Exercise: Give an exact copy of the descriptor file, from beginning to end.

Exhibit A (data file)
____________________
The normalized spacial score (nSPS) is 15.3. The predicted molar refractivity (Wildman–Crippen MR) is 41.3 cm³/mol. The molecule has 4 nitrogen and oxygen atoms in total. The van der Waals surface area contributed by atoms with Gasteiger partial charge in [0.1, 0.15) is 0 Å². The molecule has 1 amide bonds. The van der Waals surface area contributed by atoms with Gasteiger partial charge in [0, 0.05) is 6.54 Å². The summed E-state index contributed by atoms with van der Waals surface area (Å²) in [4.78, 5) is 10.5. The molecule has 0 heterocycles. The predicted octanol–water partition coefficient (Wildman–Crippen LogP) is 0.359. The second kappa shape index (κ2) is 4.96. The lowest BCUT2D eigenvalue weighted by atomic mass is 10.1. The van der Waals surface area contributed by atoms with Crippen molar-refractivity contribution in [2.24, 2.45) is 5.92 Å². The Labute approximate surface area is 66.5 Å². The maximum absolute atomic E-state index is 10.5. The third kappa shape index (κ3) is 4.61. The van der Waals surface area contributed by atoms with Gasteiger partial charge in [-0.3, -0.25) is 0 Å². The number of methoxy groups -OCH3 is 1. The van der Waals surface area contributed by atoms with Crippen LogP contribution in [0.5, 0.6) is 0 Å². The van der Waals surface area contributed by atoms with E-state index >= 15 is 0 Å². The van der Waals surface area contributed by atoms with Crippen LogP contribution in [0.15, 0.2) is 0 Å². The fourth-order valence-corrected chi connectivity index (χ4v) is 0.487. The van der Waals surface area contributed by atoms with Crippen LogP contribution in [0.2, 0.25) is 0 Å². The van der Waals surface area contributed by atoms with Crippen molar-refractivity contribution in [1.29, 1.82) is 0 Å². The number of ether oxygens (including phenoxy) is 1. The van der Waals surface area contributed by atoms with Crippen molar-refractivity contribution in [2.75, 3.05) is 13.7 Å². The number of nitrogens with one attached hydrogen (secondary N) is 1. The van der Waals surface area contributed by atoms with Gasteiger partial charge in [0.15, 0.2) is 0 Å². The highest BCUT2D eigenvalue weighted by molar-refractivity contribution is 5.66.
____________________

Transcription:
The normalized spacial score (nSPS) is 15.3. The predicted molar refractivity (Wildman–Crippen MR) is 41.3 cm³/mol. The molecule has 4 nitrogen and oxygen atoms in total. The van der Waals surface area contributed by atoms with Gasteiger partial charge in [0.1, 0.15) is 0 Å². The molecule has 1 amide bonds. The van der Waals surface area contributed by atoms with Gasteiger partial charge in [0, 0.05) is 6.54 Å². The summed E-state index contributed by atoms with van der Waals surface area (Å²) in [4.78, 5) is 10.5. The molecule has 0 heterocycles. The predicted octanol–water partition coefficient (Wildman–Crippen LogP) is 0.359. The second kappa shape index (κ2) is 4.96. The lowest BCUT2D eigenvalue weighted by atomic mass is 10.1. The van der Waals surface area contributed by atoms with Crippen molar-refractivity contribution in [2.24, 2.45) is 5.92 Å². The Labute approximate surface area is 66.5 Å². The maximum absolute atomic E-state index is 10.5. The third kappa shape index (κ3) is 4.61. The van der Waals surface area contributed by atoms with Gasteiger partial charge in [-0.3, -0.25) is 0 Å². The number of methoxy groups -OCH3 is 1. The van der Waals surface area contributed by atoms with Crippen LogP contribution in [0.5, 0.6) is 0 Å². The van der Waals surface area contributed by atoms with E-state index >= 15 is 0 Å². The van der Waals surface area contributed by atoms with Crippen LogP contribution in [0.15, 0.2) is 0 Å². The fourth-order valence-corrected chi connectivity index (χ4v) is 0.487. The van der Waals surface area contributed by atoms with Crippen LogP contribution in [0.2, 0.25) is 0 Å². The van der Waals surface area contributed by atoms with Crippen molar-refractivity contribution in [1.29, 1.82) is 0 Å². The number of ether oxygens (including phenoxy) is 1. The van der Waals surface area contributed by atoms with Crippen molar-refractivity contribution in [2.75, 3.05) is 13.7 Å². The number of nitrogens with one attached hydrogen (secondary N) is 1. The van der Waals surface area contributed by atoms with Gasteiger partial charge in [0.15, 0.2) is 0 Å². The highest BCUT2D eigenvalue weighted by molar-refractivity contribution is 5.66.